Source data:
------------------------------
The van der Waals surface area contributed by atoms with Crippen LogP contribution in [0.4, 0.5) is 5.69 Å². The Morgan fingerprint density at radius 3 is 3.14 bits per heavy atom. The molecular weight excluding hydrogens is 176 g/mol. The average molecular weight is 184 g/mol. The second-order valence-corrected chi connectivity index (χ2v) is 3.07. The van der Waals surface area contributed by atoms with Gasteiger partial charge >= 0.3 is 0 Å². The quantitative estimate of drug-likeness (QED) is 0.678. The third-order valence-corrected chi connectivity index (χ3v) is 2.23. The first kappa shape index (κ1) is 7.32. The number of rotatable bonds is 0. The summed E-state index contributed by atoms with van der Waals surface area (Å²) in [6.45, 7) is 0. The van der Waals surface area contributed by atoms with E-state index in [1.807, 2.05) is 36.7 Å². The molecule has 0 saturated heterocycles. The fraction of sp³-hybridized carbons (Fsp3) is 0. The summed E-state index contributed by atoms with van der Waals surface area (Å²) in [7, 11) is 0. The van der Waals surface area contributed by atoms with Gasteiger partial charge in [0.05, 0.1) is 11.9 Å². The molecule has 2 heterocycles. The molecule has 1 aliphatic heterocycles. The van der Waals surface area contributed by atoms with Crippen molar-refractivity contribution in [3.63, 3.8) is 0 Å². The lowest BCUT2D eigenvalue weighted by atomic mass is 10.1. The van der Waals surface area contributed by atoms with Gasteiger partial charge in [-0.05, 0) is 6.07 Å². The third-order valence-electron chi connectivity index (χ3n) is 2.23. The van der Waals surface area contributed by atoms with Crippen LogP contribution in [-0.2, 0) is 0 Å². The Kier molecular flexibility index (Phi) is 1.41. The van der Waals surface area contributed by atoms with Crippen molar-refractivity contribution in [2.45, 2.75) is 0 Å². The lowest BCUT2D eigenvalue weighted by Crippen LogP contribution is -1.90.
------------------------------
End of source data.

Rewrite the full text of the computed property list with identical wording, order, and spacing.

The van der Waals surface area contributed by atoms with Crippen LogP contribution in [0.4, 0.5) is 5.69 Å². The Morgan fingerprint density at radius 3 is 3.14 bits per heavy atom. The molecular weight excluding hydrogens is 176 g/mol. The average molecular weight is 184 g/mol. The second-order valence-corrected chi connectivity index (χ2v) is 3.07. The van der Waals surface area contributed by atoms with Gasteiger partial charge >= 0.3 is 0 Å². The quantitative estimate of drug-likeness (QED) is 0.678. The third-order valence-corrected chi connectivity index (χ3v) is 2.23. The first kappa shape index (κ1) is 7.32. The number of rotatable bonds is 0. The summed E-state index contributed by atoms with van der Waals surface area (Å²) in [6.45, 7) is 0. The van der Waals surface area contributed by atoms with E-state index in [1.807, 2.05) is 36.7 Å². The molecule has 0 saturated heterocycles. The fraction of sp³-hybridized carbons (Fsp3) is 0. The summed E-state index contributed by atoms with van der Waals surface area (Å²) in [7, 11) is 0. The van der Waals surface area contributed by atoms with Gasteiger partial charge in [0.05, 0.1) is 11.9 Å². The molecule has 2 heterocycles. The molecule has 1 aliphatic heterocycles. The van der Waals surface area contributed by atoms with Crippen molar-refractivity contribution in [3.63, 3.8) is 0 Å². The lowest BCUT2D eigenvalue weighted by atomic mass is 10.1. The van der Waals surface area contributed by atoms with Gasteiger partial charge in [-0.05, 0) is 6.07 Å². The third-order valence-electron chi connectivity index (χ3n) is 2.23. The van der Waals surface area contributed by atoms with Crippen LogP contribution in [-0.2, 0) is 0 Å². The Kier molecular flexibility index (Phi) is 1.41. The van der Waals surface area contributed by atoms with Crippen molar-refractivity contribution in [2.45, 2.75) is 0 Å². The lowest BCUT2D eigenvalue weighted by Crippen LogP contribution is -1.90.